Children are a particularly vulnerable part of our communities, and they have different needs than adults. Children need to be included and involved in planning and preparing for emergencies.

Fred the Preparedness Dog sets a great example by visiting schools across Kansas to teach kids to get a kit, make a plan, and be informed. Parents should also take steps to prepare themselves and their child in case they get separated during or after an emergency.

4. Words save lives

7 Things to Consider When Communicating About Health

In an emergency, the right message at the right time from the right person can save lives. When a crisis hits, communicators need to quickly and clearly inform people about health and safety threats. Communication is especially critical when disaster strikes suddenly and people need to take action right away, as in a flood or hurricane, or when we may not yet have all the answers, as happened with Zika virus.

To make sure people know what to do to protect their health, our trained communicators learn how to put themselves in others’ shoes: Who are the people receiving the message, what do they need to know, and how do they get information? We apply the principles of Crisis and Emergency Risk Communication in every emergency response.

5. Preparedness starts with you

brain

Get a flu shotWash your handsMake a kit. Be careful in winter weather. Prepare for your holidays. Be aware of natural disasters or circulating illnesses that may affect you or those you care about.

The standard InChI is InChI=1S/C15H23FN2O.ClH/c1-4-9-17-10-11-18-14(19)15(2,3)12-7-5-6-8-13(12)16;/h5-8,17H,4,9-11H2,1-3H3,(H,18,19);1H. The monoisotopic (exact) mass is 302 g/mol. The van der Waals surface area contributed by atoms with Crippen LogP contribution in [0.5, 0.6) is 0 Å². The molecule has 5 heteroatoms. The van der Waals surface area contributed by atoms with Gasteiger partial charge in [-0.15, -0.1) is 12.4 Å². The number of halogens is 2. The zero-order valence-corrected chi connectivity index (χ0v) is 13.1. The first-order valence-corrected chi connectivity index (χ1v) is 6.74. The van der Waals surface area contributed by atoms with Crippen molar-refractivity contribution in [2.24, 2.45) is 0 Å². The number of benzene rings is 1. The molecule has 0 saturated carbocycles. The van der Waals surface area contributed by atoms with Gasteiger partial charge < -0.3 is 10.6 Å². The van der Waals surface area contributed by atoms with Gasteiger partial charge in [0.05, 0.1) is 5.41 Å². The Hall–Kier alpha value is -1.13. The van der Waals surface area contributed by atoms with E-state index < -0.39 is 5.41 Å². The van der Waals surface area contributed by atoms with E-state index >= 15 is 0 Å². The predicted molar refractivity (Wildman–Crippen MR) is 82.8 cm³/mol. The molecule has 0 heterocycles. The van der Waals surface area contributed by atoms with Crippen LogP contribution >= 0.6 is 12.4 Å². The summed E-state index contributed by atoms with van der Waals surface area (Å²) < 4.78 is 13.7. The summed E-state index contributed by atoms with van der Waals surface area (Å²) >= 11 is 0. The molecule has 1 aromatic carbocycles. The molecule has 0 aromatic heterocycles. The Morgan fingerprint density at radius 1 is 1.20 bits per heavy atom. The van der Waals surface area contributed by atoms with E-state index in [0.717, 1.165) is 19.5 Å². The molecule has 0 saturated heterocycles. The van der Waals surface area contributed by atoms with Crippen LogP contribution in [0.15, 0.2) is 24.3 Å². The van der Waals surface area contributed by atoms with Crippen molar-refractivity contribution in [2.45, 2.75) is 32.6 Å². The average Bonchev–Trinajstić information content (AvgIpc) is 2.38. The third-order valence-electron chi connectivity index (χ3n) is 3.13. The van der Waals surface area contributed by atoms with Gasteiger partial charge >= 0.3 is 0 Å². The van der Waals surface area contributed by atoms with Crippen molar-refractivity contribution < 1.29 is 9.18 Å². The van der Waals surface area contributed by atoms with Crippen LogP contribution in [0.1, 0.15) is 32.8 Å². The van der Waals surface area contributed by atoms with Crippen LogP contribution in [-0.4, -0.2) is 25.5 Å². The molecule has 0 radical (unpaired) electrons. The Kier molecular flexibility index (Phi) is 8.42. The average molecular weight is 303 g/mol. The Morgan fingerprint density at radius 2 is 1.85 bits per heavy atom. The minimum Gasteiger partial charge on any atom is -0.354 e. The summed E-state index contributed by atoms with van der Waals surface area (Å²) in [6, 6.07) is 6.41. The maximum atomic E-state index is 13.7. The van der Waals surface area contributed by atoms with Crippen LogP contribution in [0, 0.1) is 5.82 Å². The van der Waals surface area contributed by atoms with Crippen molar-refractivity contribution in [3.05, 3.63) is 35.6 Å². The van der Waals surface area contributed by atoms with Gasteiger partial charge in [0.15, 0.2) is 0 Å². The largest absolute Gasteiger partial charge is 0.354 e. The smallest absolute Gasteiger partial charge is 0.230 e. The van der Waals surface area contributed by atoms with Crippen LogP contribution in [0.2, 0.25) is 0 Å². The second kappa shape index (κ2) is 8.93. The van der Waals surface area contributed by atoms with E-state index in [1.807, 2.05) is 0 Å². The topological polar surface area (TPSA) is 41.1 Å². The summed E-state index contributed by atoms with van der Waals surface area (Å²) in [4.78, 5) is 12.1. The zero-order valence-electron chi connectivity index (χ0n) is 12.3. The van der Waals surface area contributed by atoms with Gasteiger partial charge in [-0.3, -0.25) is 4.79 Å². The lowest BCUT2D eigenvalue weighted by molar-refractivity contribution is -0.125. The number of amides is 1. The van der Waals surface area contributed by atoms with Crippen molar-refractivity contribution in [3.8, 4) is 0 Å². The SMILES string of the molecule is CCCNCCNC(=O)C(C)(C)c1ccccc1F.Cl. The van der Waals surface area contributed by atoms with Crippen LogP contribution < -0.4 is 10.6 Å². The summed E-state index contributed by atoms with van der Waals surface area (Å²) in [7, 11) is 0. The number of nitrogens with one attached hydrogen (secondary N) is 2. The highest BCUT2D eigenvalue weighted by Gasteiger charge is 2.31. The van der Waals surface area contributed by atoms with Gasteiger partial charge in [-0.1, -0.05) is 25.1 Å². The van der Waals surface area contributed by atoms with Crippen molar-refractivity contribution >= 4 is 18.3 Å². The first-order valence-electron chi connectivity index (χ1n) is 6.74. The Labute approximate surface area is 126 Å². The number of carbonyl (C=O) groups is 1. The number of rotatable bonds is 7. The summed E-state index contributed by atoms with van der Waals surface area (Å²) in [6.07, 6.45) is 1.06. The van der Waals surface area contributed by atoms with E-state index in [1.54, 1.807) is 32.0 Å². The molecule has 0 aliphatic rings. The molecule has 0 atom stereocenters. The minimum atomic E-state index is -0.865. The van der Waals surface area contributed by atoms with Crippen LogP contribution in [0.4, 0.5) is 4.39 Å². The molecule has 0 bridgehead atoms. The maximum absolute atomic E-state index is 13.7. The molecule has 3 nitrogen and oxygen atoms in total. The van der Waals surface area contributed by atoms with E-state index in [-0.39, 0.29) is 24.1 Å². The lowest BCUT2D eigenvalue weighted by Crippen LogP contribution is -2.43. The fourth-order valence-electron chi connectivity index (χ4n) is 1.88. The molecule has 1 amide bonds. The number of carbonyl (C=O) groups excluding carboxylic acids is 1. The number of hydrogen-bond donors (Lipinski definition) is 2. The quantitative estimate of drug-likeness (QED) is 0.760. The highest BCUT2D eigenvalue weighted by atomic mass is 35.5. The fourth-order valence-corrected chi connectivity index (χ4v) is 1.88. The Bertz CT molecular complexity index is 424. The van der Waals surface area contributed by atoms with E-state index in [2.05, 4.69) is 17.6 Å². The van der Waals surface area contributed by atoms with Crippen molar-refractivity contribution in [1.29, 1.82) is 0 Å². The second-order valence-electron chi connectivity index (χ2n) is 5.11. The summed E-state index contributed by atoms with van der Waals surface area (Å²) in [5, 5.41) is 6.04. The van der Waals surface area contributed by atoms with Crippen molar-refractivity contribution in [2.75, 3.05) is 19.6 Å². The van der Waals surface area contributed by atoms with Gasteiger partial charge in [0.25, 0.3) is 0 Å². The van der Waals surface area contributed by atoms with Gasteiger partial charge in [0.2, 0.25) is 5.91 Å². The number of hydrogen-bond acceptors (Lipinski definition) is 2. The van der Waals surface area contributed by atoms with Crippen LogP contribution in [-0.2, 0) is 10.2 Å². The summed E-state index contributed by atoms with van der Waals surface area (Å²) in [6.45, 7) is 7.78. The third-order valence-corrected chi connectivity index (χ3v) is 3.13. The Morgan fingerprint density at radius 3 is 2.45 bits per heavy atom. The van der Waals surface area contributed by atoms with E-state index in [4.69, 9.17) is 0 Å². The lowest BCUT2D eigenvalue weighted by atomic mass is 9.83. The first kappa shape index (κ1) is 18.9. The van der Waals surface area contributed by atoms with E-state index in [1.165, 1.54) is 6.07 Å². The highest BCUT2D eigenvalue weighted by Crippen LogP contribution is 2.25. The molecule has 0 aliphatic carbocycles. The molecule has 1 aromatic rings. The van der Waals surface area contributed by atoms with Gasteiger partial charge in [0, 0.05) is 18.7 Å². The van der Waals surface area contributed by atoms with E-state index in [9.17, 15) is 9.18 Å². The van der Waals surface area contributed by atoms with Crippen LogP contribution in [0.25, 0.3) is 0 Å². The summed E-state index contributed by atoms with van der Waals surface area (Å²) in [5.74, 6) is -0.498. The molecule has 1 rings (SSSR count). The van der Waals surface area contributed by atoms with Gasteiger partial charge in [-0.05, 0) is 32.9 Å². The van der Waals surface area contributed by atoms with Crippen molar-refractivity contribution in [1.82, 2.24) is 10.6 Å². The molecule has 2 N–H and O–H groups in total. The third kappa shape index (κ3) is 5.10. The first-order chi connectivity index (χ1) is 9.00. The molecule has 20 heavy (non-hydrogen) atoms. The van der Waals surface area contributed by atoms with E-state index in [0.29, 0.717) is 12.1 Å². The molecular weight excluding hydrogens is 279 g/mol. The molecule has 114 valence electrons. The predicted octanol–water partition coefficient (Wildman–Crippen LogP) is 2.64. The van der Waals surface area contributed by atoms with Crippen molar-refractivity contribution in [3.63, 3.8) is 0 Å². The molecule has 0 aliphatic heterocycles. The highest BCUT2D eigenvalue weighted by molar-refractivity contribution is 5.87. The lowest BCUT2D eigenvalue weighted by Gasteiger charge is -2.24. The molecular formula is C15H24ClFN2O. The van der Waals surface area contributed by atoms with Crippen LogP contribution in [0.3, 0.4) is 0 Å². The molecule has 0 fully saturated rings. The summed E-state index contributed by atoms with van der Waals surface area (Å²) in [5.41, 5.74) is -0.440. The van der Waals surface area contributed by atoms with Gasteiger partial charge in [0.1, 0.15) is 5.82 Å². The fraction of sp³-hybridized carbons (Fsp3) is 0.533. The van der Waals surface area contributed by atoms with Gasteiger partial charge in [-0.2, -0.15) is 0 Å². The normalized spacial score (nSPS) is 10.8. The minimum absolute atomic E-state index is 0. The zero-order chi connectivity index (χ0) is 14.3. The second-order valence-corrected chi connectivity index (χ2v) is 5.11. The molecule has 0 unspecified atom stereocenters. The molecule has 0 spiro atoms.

There are many ways to prepare, and in 2016 we provided the latest science and information to empower every one of us to take action. Whether we talked about how to clean mold from a flooded home, how to wash your hands the right way, or how to use your brain in emergencies, our timely tips and advice put the power of preparedness in your hands. What you do with it is up to you. Our hope is that you’ll resolve to be better prepared in 2017.

Posted on by Dr. Stephen Redd, Director, Office of Public Health Preparedness and ResponseTags , , , , , , , ,

2 comments on “Looking Back: 5 Big Lessons from 2016”

Comments listed below are posted by individuals not associated with CDC, unless otherwise stated. These comments do not represent the official views of CDC, and CDC does not guarantee that any information posted by individuals on this site is correct, and disclaims any liability for any loss or damage resulting from reliance on any such information. Read more about our comment policy ».

    I think that words do save lives. That is why I have been asking that we be offered free training in the language we predominantly serve, Spanish, for instance. As a possible team leader in emergency response, my being able to say a directive in another language may save a life. I hope one day that those who serve the public will be given the opportunity to learn to communicate appropriately so that who we can serve can understand. In an emergency there is no “Language Line.” Currently I learn only from going to a bilingual store (supermarket, Target) about Spanish–not from my job.

Post a Comment

Your email address will not be published. Required fields are marked *

All comments posted become a part of the public domain, and users are responsible for their comments. This is a moderated site and your comments will be reviewed before they are posted. Read more about our comment policy »

TOP